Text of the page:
GLP expands China strategy with value-add fund

The firm’s launch of a new $1.6bn vehicle comes at a time when many logistics operators in China are diversifying beyond development to broaden their exposure in the country.

With its latest China fundraise, the global logistics powerhouse GLP is now focusing on acquiring completed logistics and industrial assets in China, a different investment approach than its previous two China-focused logistics vehicles that were invested in development projects.

On Friday, GLP announced the launch of its first value-add fund in China with a single investor, China Life Insurance. The GLP-China Value-Add Venture I has total equity commitments of 10 billion yuan ($1.6 billion; €1.28 billion).

GLP China is the asset manager and will seed the vehicle with some of its stabilized logistics assets. This move continues GLP’s global capital recycling strategy, through which the logistics firm has so far recycled close to $8.1 billion of assets over the last six years, according to an official statement.

GLP diversifying into a value-add fundraising comes at a time when many logistics operators are exploring potential investment strategies beyond the development and construction of warehouses in China, on the back of a limited land supply for logistics development in tier 1 cities coupled with unfavorable government regulations. According to PERE data, out of the 18 China-focused industrial vehicles that have closed in total since the year 2011, 12 have been opportunistic in terms of their investment strategy, while only have been four value-add.

According to Louisa Luo, head of CBRE China’s advisory and transactional services for industrial, the Chinese government is reluctant to offer greenfield land to logistics developers. Consequently, many of them have turned to acquiring existing properties with a core-plus or value-add strategy.

“In China, there is a limited land quota, which varies from city to city. And the government prefers to offer the limited land to some manufacturing or high-tech projects, and spare only a small piece of land for logistics development,” she explained.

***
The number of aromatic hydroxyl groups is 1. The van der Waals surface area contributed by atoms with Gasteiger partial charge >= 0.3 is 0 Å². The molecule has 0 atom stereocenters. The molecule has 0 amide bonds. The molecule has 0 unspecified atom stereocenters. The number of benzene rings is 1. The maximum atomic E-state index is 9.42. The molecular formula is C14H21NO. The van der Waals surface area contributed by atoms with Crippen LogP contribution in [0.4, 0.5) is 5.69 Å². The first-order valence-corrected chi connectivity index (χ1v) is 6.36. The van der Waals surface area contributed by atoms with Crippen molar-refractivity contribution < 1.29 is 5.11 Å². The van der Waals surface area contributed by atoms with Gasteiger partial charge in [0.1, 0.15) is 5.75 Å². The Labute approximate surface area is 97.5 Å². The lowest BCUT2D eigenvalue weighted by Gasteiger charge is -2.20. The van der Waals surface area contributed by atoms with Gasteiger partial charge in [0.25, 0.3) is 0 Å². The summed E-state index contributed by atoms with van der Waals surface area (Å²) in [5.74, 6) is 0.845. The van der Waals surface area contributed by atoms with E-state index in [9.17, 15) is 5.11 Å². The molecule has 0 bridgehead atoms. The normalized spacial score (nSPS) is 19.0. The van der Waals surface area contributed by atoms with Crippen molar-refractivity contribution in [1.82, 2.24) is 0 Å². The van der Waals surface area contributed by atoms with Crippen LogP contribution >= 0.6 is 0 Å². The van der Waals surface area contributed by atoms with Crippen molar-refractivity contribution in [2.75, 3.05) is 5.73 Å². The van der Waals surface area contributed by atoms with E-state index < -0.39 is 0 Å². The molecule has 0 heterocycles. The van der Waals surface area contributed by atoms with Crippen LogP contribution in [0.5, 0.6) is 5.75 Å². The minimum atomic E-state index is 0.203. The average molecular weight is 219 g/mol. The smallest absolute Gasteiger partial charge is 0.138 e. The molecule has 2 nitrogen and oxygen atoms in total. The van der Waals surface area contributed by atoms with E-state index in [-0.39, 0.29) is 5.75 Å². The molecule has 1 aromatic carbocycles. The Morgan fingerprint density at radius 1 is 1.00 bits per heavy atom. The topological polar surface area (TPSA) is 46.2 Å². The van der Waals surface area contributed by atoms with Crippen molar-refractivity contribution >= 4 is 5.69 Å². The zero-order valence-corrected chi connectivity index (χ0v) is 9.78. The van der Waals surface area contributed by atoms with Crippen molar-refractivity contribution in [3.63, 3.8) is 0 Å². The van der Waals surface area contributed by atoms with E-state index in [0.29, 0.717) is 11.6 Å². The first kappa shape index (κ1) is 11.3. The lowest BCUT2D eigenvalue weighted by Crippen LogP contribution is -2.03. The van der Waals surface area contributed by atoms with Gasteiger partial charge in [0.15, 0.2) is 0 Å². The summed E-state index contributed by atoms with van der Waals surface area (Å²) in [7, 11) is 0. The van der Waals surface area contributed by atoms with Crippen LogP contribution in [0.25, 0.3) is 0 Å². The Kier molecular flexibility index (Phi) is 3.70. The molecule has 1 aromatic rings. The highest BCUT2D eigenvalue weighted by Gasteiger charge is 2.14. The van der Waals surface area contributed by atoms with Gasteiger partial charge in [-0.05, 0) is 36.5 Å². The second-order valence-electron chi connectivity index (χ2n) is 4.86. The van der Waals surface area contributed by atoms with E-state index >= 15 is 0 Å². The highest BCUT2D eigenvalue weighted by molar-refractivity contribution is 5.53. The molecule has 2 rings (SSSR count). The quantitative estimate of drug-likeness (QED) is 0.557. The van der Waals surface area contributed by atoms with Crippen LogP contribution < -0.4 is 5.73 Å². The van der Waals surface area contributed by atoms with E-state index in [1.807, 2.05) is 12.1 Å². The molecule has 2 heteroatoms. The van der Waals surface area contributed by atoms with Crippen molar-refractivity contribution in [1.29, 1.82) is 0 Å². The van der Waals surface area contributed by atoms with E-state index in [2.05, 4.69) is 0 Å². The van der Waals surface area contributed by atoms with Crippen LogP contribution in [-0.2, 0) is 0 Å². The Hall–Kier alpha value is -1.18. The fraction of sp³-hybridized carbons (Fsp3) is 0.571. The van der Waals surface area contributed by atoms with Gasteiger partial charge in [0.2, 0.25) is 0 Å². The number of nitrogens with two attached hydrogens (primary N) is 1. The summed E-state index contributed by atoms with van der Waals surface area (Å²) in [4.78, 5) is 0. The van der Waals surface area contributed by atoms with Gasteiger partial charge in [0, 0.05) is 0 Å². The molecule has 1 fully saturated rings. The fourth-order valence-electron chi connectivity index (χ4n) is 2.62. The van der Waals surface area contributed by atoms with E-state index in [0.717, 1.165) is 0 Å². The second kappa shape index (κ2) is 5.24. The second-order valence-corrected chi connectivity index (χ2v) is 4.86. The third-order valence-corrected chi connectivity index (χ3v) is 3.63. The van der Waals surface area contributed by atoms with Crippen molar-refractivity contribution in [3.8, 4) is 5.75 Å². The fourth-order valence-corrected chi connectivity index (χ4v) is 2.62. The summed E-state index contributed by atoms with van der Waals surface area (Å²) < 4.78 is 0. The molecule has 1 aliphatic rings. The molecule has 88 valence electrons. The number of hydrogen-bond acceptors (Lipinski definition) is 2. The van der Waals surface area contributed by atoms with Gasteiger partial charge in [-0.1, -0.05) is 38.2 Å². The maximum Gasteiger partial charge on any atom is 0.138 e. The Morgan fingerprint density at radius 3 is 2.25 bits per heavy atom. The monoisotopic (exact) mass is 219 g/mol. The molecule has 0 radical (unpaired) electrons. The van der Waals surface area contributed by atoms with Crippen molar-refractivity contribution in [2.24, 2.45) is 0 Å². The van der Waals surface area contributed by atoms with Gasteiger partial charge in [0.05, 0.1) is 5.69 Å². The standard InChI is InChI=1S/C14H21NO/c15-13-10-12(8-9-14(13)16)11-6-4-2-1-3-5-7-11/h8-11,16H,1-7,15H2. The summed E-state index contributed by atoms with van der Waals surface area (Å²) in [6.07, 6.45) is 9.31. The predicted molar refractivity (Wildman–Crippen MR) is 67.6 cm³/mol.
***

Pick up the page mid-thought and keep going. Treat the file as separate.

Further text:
“Logistics developers often find it impossible to achieve the kind of bottom line that the government expects,” she added. “For example, in a place like Shanghai, the government has around 750 yuan per square meters of a tax requirement.”

In September, Invesco Real Estate made its debut China logistics deal when it acquired a portfolio of core logistics assets in China from the pan-Asia logistics developer and operator e-Shang Redwood for $308 million. The transaction marked ESR’s first joint venture vehicle on stabilized assets in China. ESR continues to act as the project and property manager of the assets.

GLP operates income funds in the US, and in late 2016 raised $620 million for the GLP US Income Partners III, which was seeded with the $1.1 billion US logistics real estate portfolio it acquired from Dallas-based Hillwood Development Company in September. In China, however, both its previous vehicles were development-focused, wherein the firm first acquired land for development and then commenced construction. In July 2015, GLP set up the largest China-focused logistics vehicle to date when it raised $3.7 billion in equity for China Logistics Fund II.

Commenting on the latest value-add capital raise, Teresa Zhuge, vice chairman of GLP China, said that the firm plans to establish additional income funds in China.

The push towards an income-focused play also comes after many of these developers have significantly expanded their development footprint and are now looking to exit some of the warehouses that have been stabilized. CBRE’s Lou said a logistics asset is typically considered stabilized and ready to be transferred to fund or joint venture partnership once it reaches an occupancy rate of 80 percent.

According to CBRE’s estimates, the top 10 logistics developers in China would collectively own close to 43 million square meters of warehouse stock by 2019. GLP is estimated to own 44 percent of this overall pie, followed by the Goodman Group that would own 8.1 percent.